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Title: An experimental topographic amplification study at Los Alamos National Laboratory using ambient vibrations

Abstract

An experimental study aimed at investigating potential topographic amplification of seismic waves was conducted on a 50-m-tall and 185-m-wide soft-rock ridge located at Los Alamos National Laboratory near Los Alamos, New Mexico. Ten portable broadband seismograph stations were placed in arrays across the ridge and left to record ambient vibration data for ~9 hours. Clear evidence of topographic amplification was observed by comparing spectral ratios calculated from ambient noise recordings at the toe, slope, and crest of the instrumented ridge. The inferred resonance frequency of the ridge obtained from the experimental recordings was found to agree well with several simple estimates of the theoretical resonance frequency based on its geometry and stiffness. Results support the feasibility of quantifying the frequency range of topographic amplification solely using ambient vibrations, rather than strong or weak ground motions. Additionally, comparisons have been made between a number of widely used experimental methods for quantifying topographic effects, such as the standard spectral ratio, median reference method, and horizontal-to-vertical spectral ratio. As a result, differences in the amplification and frequency range of topographic effects indicated by these methods highlight the importance of choosing a reference condition that is appropriate for the site-specific conditions and goals associatedmore » with an experimental topographic amplification study.« less

Authors:
 [1];  [1];  [2]
  1. Univ. of Texas, Austin, TX (United States)
  2. Los Alamos National Lab. (LANL), Los Alamos, NM (United States)
Publication Date:
Research Org.:
Los Alamos National Lab. (LANL), Los Alamos, NM (United States)
Sponsoring Org.:
USDOE National Nuclear Security Administration (NNSA), Office of Defense Programs (DP) (NA-10)
OSTI Identifier:
1358161
Report Number(s):
LA-UR-16-26142
Journal ID: ISSN 0037-1106
Grant/Contract Number:
AC52-06NA25396
Resource Type:
Journal Article: Accepted Manuscript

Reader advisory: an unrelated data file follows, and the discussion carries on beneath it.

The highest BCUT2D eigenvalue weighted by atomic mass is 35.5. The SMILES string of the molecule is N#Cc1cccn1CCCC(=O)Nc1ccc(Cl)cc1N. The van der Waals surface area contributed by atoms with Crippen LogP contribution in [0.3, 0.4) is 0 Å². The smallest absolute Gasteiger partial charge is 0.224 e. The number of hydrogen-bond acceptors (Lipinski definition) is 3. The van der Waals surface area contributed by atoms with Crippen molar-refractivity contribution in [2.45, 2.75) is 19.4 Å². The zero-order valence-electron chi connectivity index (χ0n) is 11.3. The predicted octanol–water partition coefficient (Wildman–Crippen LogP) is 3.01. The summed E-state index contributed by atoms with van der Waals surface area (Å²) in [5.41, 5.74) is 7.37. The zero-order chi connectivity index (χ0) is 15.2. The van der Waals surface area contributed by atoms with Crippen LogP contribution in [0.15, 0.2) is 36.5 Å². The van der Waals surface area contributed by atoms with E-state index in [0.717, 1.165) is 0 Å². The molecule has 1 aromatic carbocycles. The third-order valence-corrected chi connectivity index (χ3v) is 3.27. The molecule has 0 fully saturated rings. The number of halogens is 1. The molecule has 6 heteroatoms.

Journal Name:
Bulletin of the Seismological Society of America
Additional Journal Information:
Journal Volume: 107; Journal Issue: 3; Journal ID: ISSN 0037-1106
Publisher:
Seismological Society of America
Country of Publication:
United States
Language:
English
Subject:
58 GEOSCIENCES; Earth Sciences; site response, topographic site correction

Citation Formats

Stolte, Andrew C., Cox, Brady R., and Lee, Richard C. An experimental topographic amplification study at Los Alamos National Laboratory using ambient vibrations. United States: N. p., 2017. Web. doi:10.1785/0120160269.
Stolte, Andrew C., Cox, Brady R., & Lee, Richard C. An experimental topographic amplification study at Los Alamos National Laboratory using ambient vibrations. United States. doi:10.1785/0120160269.
Stolte, Andrew C., Cox, Brady R., and Lee, Richard C. Tue . "An experimental topographic amplification study at Los Alamos National Laboratory using ambient vibrations". United States. doi:10.1785/0120160269. https://www.osti.gov/servlets/purl/1358161.
@article{osti_1358161,
title = {An experimental topographic amplification study at Los Alamos National Laboratory using ambient vibrations},
author = {Stolte, Andrew C. and Cox, Brady R. and Lee, Richard C.},
abstractNote = {An experimental study aimed at investigating potential topographic amplification of seismic waves was conducted on a 50-m-tall and 185-m-wide soft-rock ridge located at Los Alamos National Laboratory near Los Alamos, New Mexico. Ten portable broadband seismograph stations were placed in arrays across the ridge and left to record ambient vibration data for ~9 hours. Clear evidence of topographic amplification was observed by comparing spectral ratios calculated from ambient noise recordings at the toe, slope, and crest of the instrumented ridge. The inferred resonance frequency of the ridge obtained from the experimental recordings was found to agree well with several simple estimates of the theoretical resonance frequency based on its geometry and stiffness. Results support the feasibility of quantifying the frequency range of topographic amplification solely using ambient vibrations, rather than strong or weak ground motions. Additionally, comparisons have been made between a number of widely used experimental methods for quantifying topographic effects, such as the standard spectral ratio, median reference method, and horizontal-to-vertical spectral ratio. As a result, differences in the amplification and frequency range of topographic effects indicated by these methods highlight the importance of choosing a reference condition that is appropriate for the site-specific conditions and goals associated with an experimental topographic amplification study.},
doi = {10.1785/0120160269},
journal = {Bulletin of the Seismological Society of America},
number = 3,
volume = 107,
place = {United States},
year = {Tue Mar 14 00:00:00 EDT 2017},
month = {Tue Mar 14 00:00:00 EDT 2017}
}

Journal Article:
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